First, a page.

TORONTO – Air Canada on Monday announced firm orders for 32 Boeing Co. (BA) wide-bodied jets in a deal worth $6 billion, adding to the top U.S. aircraft maker's recent winning streak against archrival Airbus.
After last year missing its own target for 787 orders, Boeing has racked up a series of wins for the new plane this year as Airbus' proposed competing model, the A350, has struggled to gain traction in the marketplace.
Canada's largest airline, which emerged from court protection from creditors at the end of September, had said it was considering Airbus aircraft as it modernized its fleet, including the A340-500, which it already has in its fleet.
"We would expect Boeing shares to move higher in this environment of rising orders," said Jeffries & Co. analysts in a research note. "Air Canada has been adding Airbus wide-body planes to its fleet. This is a significant change."
Boeing shares were up $1.50, or 2.6 percent, at $59.38 on the New York Stock Exchange (search), outperforming the U.S. aerospace sector.
As part of a plan to overhaul Air Canada's fleet, ACE said it also had options to buy a further 18 777 jets and a further 46 787s. If it buys the extra aircraft, the whole deal could be worth as much as $14 billion.
Air Canada initially did not specify the value of the order, worth at least $5 billion based on the jets' list prices. Boeing put a price of about $6 billion on the deal.
The order brings the total of firm orders and commitments for the 787 Dreamliner to 217. The 200- to 300-seat jet, which will use 20 percent less fuel than today's aircraft of similar size, is set to have its first flight in 2007.
Boeing has vowed to reverse the dominance of European rival Airbus, which has outsold the Chicago-based plane maker in every year since 2001 and is due to grab headlines on Wednesday with the maiden flight of its A380 super-jumbo.
Boeing in December named Scott Carson to replace its head of commercial aircraft sales after a lackluster 2004. He recently vowed Boeing would beat Airbus in orders this year. Airbus and some analysts are skeptical.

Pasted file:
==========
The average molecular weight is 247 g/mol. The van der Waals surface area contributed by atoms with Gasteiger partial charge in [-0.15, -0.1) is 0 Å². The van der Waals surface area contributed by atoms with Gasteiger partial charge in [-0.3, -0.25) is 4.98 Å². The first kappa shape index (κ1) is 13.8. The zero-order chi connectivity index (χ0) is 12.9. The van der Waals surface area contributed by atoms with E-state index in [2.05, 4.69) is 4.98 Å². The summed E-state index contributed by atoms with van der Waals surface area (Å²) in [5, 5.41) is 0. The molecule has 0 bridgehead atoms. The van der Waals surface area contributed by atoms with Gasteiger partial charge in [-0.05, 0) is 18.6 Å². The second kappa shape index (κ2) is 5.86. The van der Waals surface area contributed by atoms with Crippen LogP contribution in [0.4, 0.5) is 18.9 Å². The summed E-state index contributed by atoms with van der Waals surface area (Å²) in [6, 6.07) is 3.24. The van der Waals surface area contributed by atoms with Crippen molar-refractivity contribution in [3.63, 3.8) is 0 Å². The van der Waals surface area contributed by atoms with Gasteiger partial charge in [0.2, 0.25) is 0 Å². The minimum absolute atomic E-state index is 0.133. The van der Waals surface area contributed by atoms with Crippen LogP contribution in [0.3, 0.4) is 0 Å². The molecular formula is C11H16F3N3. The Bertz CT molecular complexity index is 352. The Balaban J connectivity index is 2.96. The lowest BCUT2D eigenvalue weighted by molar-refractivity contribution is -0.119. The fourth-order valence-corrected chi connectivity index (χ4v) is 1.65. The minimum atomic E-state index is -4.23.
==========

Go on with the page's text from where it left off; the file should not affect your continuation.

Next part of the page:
"We expect Boeing to continue to lose share to Airbus over the next several years," said Prudential analyst Jared Muroff, adding that the cutthroat competition between the two would also squeeze margins.
ACE said the deal with Boeing, to be finalized by mid-year, would help it cut costs in the long run as fuel prices soar.
"The operating cost of the 777 and 787 will be significantly less than our current airplanes," said Robert Milton, ACE's chief executive. "The acquisition costs will be spread over several years and the asset values of the aircraft we will replace and sell are significant."
ACE said it will sell more than 60 wide-bodied aircraft in the next decade to raise cash to help buy the new planes.
Separately on Monday, Boeing said Panamanian airline Copa had ordered up to 15 additional Boeing next-generation 737 jets, including five firm orders. Copa is 49 percent-owned by Continental Airlines Inc. .
Shifting to the largest end of Boeing's product line, General Electric Co. (GE) said Boeing had selected GE's next- generation jet engine to power its 747 Advanced airplane.
Boeing is trying to sell the 450-seat jet to keep a toe- hold in the market for the largest passenger jets, where the Airbus A380 threatens to eclipse Boeing's current 747.